It was a good winter for tackling the Ramsay as there hasn't been much snow up there but we got enough to make it exciting. The Ramsay was pretty kind to me, weather-wise. There wasn't too much wind and we only needed crampons a couple of times, which is pretty good for up there. The Paddy was tough with strong wind and snow for a lot of the round and the BG was just very windy and wet near the end. 

It's great fun when you are out with your friends in the hills, and chasing times makes it even more exciting. Both as the chaser or as a supporter for someone else chasing a time or achievement. I have hikers suggest that we miss a lot by running but my view is that we cover far more ground and therefore get to see a lot more.

Running a round 'supported' means that you have people taking it in turns to run with and help you in shifts. They carry gear for you, feed you, make sure you are going the right way and try and keep you moving at the right pace, allowing you to focus on running. An unsupported round would be you carrying everything you needed with you.

Running any of the three big classic British fell running rounds is a pretty big undertaking. They are long, on rough ground and with about the same height gain as climbing Everest from sea level, so they are tough physically, mentally and emotionally.
 
In the US they have an equivalent to the British 'running a round' in their FKT system. People run trails and record the times. Records are kept for routes in Europe, too. I think it's pretty much a global thing, just under different names.

I can't remember my first running experience but can very clearly remember my first fell running experience. I ran cross country at school and was looking for a race one Easter when I came across Pendle fell race. I had no idea what I was letting myself in for but it was amazing – the long steep climbs without paths and then the thrill of running as fast as possible down rough ground. I was an immediate convert.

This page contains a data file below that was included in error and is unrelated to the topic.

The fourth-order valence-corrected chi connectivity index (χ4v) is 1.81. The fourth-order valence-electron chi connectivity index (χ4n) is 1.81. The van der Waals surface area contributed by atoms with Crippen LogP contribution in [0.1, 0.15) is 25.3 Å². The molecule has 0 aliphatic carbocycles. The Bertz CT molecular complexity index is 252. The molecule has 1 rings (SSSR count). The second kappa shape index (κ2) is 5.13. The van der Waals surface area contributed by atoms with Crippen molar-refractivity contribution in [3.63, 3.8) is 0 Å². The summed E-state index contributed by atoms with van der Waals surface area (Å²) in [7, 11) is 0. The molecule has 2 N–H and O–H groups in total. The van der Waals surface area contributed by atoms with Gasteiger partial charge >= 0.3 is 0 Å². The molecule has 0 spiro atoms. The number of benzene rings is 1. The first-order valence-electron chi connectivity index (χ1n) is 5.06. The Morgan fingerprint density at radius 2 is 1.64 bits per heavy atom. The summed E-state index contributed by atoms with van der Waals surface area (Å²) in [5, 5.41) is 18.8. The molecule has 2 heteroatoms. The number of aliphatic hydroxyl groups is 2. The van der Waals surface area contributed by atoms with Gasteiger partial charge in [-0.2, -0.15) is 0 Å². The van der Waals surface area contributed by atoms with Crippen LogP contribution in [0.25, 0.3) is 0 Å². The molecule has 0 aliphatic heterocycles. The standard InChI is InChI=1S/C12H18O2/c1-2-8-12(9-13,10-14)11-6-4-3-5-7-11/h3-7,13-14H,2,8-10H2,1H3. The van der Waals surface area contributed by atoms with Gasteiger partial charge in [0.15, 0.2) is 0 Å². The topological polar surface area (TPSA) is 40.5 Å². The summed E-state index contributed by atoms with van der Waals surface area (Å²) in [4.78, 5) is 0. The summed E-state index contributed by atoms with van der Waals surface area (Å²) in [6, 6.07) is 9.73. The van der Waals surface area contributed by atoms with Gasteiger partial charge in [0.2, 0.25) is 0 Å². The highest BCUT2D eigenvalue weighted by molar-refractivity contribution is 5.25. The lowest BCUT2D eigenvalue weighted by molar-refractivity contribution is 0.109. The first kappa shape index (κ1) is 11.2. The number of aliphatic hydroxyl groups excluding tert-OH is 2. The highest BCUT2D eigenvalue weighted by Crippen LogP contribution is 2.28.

WATCH: Cape Wrath Ultra on BMC TV

I often find flow when running, both training and competing. It's the time when I am really free and relaxed. Some of my favourite runs are in big storms when nature really throws you about and you come back totally exhausted reminded of who is the real boss out there. I am not sure if that can be classed as flow but the end result is much the same.

I often solve work problems in my head whilst running although more often than not an answer just comes to me rather than thinking through a problem to find a solution. Sometimes I think about an upcoming race or event and sometimes I finish a run completely unaware of having thought about anything. On other runs I am just taking in what's going on around me – the birds, the views, the hills and the fresh air.

I have my own business and work really long hours so I am often training at night on the moors with a headtorch. Or I will pop to the gym for an hour and do a session on the treadmill with it set to maximum incline. It's not easy to fit it in but I always manage.

I train every day. In terms of training tips  just make it work for you and find a way. If you live in a flat place but love the hills use a treadmill to do your climbing sessions. If you are time-poor multi-task – I do heel raises while brushing my teeth, for example. Most important of all, find training sessions that you enjoy.

The Dragon's Back is an amazing race and I love that it is a journey rather than a loop [Jim won it in 2015]. The hills are amazing, it's great running and because everyone is sharing an amazing experience it builds a camaraderie that I have never experienced on any other race. If it's not on your bucket list it should be.

There are so many great places for fell running in the UK. I love the Lakes and North Wales but probably for me it would be the Highlands just because of the wilderness feel and sheer scale up there.

My next goal is to try and recover enough for the High Peak Marathon on Friday night. I can't really look beyond that yet and suspect its going to really hurt.

ALSO READ: Jasmin Paris: smashing all the classic British records